It is often thought that mathematics can only develop after a civilisation has developed some form of writing. Although not easy for us to understand today, many civilisations reached highly advanced states without ever developing written records. Now of course it is difficult for us to know much about such civilisations since there is no written record to be studied today. This article looks at the mathematical achievements of one such civilisation.
The civilisation we discuss, which does not appear to have found a need to develop writing, is that of the Incas. The Inca empire which existed in 1532, before the Spanish conquest, was vast. It spread over an area which stretched from what is now the northern border of Ecuador to Mendoza in west-central Argentina and to the Maule River in central Chile. The Inca people numbered around 12 million but they were from many different ethnic groups and spoke about 20 different languages. The civilisation had reached a high level of sophistication with a remarkable system of roads, agriculture, textile design, and administration. Of course even if writing is not required to achieve this level, counting and recording of numerical information is necessary. The Incas had developed a method of recording numerical information which did not require writing. It involved knots in strings called quipu.
The quipu was not a calculator, rather it was a storage device. Remember that the Incas had no written records and so the quipu played a major role in the administration of the Inca empire since it allowed numerical information to be kept. Let us first describe the basic quipu, with its positional number system, and then look at the ways that it was used in Inca society.
The quipu consists of strings which were knotted to represent numbers. A number was represented by knots in the string, using a positional base 10 representation. If the number 586 was to be recorded on the string then six touching knots were placed near the free end of the string, a space was left, then eight touching knots for the 10s, another space, and finally 5 touching knots for the 100s.
586 on a quipu.
For larger numbers more knot groups were used, one for each power of 10, in the same way as the digits of the number system we use here are occur in different positions to indicate the number of the corresponding power of 10 in that position.
Now it is not quite true that the same knots were used irrespective of the position as would be the case in a true positional system. There seems only one exception, namely the unit position, where different styles of knots were used from those in the other positions. In fact two different styles were used in the units position, one style if the unit were a 1 and a second style if the unit were greater than one. Both these styles differed from the standard knot used for all other positions. The system had a zero position, for this would be represented as no knots in that position. This meant that the spacing had to be highly regular so that zero positions would be clear.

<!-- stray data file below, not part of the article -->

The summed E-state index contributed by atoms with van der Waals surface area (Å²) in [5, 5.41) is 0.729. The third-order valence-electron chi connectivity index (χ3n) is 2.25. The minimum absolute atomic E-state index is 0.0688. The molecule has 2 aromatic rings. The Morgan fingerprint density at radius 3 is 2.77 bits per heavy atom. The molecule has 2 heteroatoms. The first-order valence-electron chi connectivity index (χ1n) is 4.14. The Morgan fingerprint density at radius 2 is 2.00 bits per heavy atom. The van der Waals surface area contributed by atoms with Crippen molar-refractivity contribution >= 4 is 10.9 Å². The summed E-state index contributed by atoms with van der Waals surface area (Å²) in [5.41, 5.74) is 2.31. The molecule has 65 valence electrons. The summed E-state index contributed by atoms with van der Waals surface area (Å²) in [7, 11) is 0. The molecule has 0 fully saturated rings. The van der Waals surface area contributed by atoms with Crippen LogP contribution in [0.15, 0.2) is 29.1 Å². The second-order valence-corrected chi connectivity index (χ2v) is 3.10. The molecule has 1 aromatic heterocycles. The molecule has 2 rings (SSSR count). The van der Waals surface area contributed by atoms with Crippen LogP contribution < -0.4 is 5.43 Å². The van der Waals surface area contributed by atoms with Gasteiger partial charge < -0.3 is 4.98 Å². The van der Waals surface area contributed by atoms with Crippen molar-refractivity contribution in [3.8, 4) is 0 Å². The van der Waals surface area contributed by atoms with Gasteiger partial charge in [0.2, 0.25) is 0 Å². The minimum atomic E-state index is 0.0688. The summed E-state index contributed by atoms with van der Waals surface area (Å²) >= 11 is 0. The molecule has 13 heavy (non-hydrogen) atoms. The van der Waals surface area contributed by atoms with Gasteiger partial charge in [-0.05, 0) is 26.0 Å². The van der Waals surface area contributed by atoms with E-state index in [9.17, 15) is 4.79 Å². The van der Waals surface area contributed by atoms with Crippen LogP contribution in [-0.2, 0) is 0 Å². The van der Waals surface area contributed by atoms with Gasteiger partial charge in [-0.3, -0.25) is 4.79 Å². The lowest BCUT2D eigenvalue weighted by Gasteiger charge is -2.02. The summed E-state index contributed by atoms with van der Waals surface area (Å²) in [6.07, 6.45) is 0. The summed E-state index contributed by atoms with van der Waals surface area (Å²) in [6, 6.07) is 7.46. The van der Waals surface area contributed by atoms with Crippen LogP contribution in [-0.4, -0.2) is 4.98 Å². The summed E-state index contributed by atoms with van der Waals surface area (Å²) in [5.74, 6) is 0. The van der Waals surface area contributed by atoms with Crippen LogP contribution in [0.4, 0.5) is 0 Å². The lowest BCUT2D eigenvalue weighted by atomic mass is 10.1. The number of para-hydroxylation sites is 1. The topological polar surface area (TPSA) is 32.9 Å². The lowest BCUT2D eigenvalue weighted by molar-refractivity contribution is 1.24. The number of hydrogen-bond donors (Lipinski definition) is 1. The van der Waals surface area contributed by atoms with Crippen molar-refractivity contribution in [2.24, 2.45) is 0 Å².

There are many drawings and descriptions of quipus made by the Spanish invaders. Garcilaso de la Vega, whose mother was an Inca and whose father was Spanish, wrote (see for example ):-
According to their position, the knots signified units, tens, hundreds, thousands, ten thousands and, exceptionally, hundred thousands, and they are all well aligned on their different cords as the figures that an accountant sets down, column by column, in his ledger.
Now of course recording a number on a string would, in itself, not be that useful. A quipu had many strings and there had to be some way that the string carrying the record of a particular number could be identified. The primary way this was done was by the use of colour. Numbers were recorded on strings of a particular colour to identify what that number was recording. For example numbers of cattle might be recorded on green strings while numbers of sheep might be recorded on white strings. The colours each had several meanings, some of which were abstract ideas, some concrete as in the cattle and sheep example. White strings had the abstract meaning of "peace" while red strings had the abstract meaning of "war".
As well as the colour coding, another way of distinguishing the strings was to make some strings subsidiary ones, tied to the middle of a main string rather than being tied to the main horizontal cord.
Quipu with subsidiary cords.
We quote Garcilaso de la Vega again :-
The ordinary judges gave a monthly account of the sentences they imposed to their superiors, and they in turn reported to their immediate superiors, and so on finally to the Inca or those of his Supreme Council. The method of making these reports was by means of knots, made of various colours, where knots of such and such colours denote that such and such crimes had been punished. Smaller threads attached to thicker cords were of different colours to signify the precise nature of the punishment that had been inflicted.